Robocallers And How Are They Coming After Your Crypto?

Robocallers have now amped up their attacks, especially after the fall of the FTX cryptocurrency exchange. Technology has also been upgrading itself, and that has also made the crypto scammers upgrade their mechanisms to swindle funds from crypto users.

Scam organizations, after the FTX issue, are now after the cryptocurrency industry. They operate by initiating millions of automated calls and text messages to millions of users through an auto-dialing mechanism.

Auto-dialing is a common practice among fraudsters including Robocallers and it is used to conduct most scams. These automated calls and text messages deceive users and exploit their information to get hold of their funds.

Clayton LiaBraaten, who is the senior executive adviser at Truecaller, a software company that is used to identify scam calls and messages, mentioned that scammers especially stay updated about the crypto news in order to identify and target their victims better.

He stated:

Fraudsters love volatility and current events. Anytime they can try to surf the contours of something very disruptive in the marketplace they have a great deal of success.

It has also been reported that after extorting money, robocallers have upgraded their services and even formed an organization with expert scammers.

Other Kinds Of Crypto Scams

LiaBraaten also mentioned that there is a particular way that these automated robocalls operate. These entities launch millions of automated robocalls in one go, which then gives rise to fear and curiosity. These are the two elements that scammers depend on to obtain information.

For instance, if scammers have to get phone numbers, they do it in various ways. One is using tools to scour social networks for data and the second, depending on data breaches where a lot of information is leaked.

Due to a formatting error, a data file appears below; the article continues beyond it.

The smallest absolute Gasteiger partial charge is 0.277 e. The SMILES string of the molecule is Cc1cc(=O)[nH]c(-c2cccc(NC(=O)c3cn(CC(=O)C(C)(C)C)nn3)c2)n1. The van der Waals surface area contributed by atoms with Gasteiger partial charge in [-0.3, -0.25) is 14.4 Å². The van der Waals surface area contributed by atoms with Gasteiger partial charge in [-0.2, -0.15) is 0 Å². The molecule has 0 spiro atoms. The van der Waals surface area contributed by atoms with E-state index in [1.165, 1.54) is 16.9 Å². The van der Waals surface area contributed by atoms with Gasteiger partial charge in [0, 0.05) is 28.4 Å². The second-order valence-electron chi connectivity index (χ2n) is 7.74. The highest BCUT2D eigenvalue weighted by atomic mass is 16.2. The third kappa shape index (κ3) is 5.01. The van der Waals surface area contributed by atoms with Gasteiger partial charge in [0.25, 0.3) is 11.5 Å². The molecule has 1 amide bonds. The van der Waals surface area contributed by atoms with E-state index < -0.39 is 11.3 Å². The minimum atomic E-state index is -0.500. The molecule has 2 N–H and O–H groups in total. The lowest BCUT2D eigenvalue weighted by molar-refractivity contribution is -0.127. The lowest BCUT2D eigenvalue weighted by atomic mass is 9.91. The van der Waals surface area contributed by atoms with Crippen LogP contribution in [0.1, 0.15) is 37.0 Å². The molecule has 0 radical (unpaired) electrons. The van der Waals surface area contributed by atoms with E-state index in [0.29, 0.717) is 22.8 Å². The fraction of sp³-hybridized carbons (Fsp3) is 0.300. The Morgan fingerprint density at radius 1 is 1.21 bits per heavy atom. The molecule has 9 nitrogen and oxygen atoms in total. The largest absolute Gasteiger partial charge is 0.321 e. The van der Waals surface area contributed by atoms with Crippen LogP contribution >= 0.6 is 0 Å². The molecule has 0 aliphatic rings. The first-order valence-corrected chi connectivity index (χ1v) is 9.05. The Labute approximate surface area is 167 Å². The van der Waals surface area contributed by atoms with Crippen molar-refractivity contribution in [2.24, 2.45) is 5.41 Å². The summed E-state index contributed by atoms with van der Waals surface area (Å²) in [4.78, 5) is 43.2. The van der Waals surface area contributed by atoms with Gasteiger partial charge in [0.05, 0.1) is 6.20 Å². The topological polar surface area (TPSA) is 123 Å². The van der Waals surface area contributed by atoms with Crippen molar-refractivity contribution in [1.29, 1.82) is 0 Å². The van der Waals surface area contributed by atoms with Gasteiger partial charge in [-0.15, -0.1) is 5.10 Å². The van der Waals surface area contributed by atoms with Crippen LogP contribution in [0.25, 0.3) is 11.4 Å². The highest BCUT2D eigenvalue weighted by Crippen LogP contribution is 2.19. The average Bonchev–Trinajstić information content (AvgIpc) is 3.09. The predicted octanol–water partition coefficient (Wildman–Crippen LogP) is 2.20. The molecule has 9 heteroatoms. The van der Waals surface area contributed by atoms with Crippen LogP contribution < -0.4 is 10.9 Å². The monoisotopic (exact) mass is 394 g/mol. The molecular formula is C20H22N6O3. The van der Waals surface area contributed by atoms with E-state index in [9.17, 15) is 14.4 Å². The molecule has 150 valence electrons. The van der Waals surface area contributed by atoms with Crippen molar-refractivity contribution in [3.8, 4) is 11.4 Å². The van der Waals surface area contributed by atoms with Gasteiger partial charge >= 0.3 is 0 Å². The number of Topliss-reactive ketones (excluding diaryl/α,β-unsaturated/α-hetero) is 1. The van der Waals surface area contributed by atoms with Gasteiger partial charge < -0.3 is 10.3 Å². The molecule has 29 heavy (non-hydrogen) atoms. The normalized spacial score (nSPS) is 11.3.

The most common scam witnessed by Truecaller is known as the ‘imposter scam.’ Imposter scammers have multiplied across various sectors where they perform this scam.

They disguise themselves as a support desk or another such entity from a renowned crypto business or exchange. The scammer then publishes their contact information on a website that looks identical to the authentic website to disguise themselves.

Younger Population Targetted By Robocallers

Scammers are often people who have insight into people’s psychology and are social engineers who will try to find ways to bring out information by being contextually relevant. The younger generation is more at risk owing to the limitless information that people put online.

These allow the scammers to send messages and target their calls with relevant information to ensure that the communications keep their victims hooked. Reports also suggest that the first call or text rarely results in financial fraud; it is after the first communication that scammers start to create a relationship of trust to further gain access to sensitive information.

LiaBraaten adds that “They’re building more and more details about the persona and when they gather enough information, then yes, they’re going to try to access your crypto wallet.”

People who do not understand cryptocurrency are another group that is vulnerable to such attacks. It is unlikely that people who understand the technology and are crypto-savvy will become victims of Robocallers and other fraudulent practices.

So How Can One Avoid Falling Prey To Rising Crypto Scams?

Regardless of having the ability to understand how scams work, users should be cautious about such calls and messages that seek personal and sensitive information.

People who don’t understand how crypto works should avoid responding to prompts that ask for passwords and other information. They should only interact with official channels when absolutely necessary. This is an effective way of steering clear of Robocallers.

Lia Braaten further states:

One of the worst things that you can do is stay on the phone with these guys because it is their mission to relieve you of your cryptocurrency. It just takes a vulnerable moment, one minute of second-guessing yourself, and then they’re off to the races.

Bitcoin was priced at $16,700 on the one-day chart | Source: BTCUSD on TradingView

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